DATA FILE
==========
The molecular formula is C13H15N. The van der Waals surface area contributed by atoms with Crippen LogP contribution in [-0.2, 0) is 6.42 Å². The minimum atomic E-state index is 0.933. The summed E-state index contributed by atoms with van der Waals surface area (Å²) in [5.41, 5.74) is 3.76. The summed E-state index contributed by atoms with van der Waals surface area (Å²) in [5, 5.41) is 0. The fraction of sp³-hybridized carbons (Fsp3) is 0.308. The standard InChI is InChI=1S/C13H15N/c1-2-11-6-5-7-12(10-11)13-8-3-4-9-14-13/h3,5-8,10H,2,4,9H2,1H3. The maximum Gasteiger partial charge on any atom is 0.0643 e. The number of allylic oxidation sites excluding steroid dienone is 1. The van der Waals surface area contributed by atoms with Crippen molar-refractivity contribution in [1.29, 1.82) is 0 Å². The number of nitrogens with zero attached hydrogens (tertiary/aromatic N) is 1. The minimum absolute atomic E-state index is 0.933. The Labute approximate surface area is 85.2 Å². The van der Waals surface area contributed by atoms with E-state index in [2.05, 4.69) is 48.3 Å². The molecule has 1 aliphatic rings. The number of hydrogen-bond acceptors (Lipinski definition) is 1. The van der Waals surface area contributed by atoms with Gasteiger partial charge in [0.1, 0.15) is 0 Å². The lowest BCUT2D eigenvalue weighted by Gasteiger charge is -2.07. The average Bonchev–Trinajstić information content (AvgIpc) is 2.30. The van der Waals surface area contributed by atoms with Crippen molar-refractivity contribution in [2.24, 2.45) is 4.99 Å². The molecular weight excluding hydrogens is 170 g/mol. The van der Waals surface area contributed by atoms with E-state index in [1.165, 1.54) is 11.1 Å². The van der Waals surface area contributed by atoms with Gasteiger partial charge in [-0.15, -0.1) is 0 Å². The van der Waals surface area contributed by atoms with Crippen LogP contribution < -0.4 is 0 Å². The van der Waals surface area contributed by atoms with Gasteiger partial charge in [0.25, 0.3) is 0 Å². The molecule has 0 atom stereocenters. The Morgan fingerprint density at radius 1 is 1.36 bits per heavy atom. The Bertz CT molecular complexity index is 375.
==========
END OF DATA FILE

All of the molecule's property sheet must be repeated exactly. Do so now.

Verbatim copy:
The molecular formula is C13H15N. The van der Waals surface area contributed by atoms with Crippen LogP contribution in [-0.2, 0) is 6.42 Å². The minimum atomic E-state index is 0.933. The summed E-state index contributed by atoms with van der Waals surface area (Å²) in [5.41, 5.74) is 3.76. The summed E-state index contributed by atoms with van der Waals surface area (Å²) in [5, 5.41) is 0. The fraction of sp³-hybridized carbons (Fsp3) is 0.308. The standard InChI is InChI=1S/C13H15N/c1-2-11-6-5-7-12(10-11)13-8-3-4-9-14-13/h3,5-8,10H,2,4,9H2,1H3. The maximum Gasteiger partial charge on any atom is 0.0643 e. The number of allylic oxidation sites excluding steroid dienone is 1. The van der Waals surface area contributed by atoms with Crippen molar-refractivity contribution in [1.29, 1.82) is 0 Å². The number of nitrogens with zero attached hydrogens (tertiary/aromatic N) is 1. The minimum absolute atomic E-state index is 0.933. The Labute approximate surface area is 85.2 Å². The van der Waals surface area contributed by atoms with E-state index in [2.05, 4.69) is 48.3 Å². The molecule has 1 aliphatic rings. The number of hydrogen-bond acceptors (Lipinski definition) is 1. The van der Waals surface area contributed by atoms with Gasteiger partial charge in [0.1, 0.15) is 0 Å². The lowest BCUT2D eigenvalue weighted by Gasteiger charge is -2.07. The average Bonchev–Trinajstić information content (AvgIpc) is 2.30. The van der Waals surface area contributed by atoms with Crippen molar-refractivity contribution in [2.24, 2.45) is 4.99 Å². The molecular weight excluding hydrogens is 170 g/mol. The van der Waals surface area contributed by atoms with E-state index in [1.165, 1.54) is 11.1 Å². The van der Waals surface area contributed by atoms with Gasteiger partial charge in [-0.15, -0.1) is 0 Å². The van der Waals surface area contributed by atoms with Crippen LogP contribution < -0.4 is 0 Å². The van der Waals surface area contributed by atoms with Gasteiger partial charge in [0.25, 0.3) is 0 Å². The molecule has 0 atom stereocenters. The Morgan fingerprint density at radius 1 is 1.36 bits per heavy atom. The Bertz CT molecular complexity index is 375.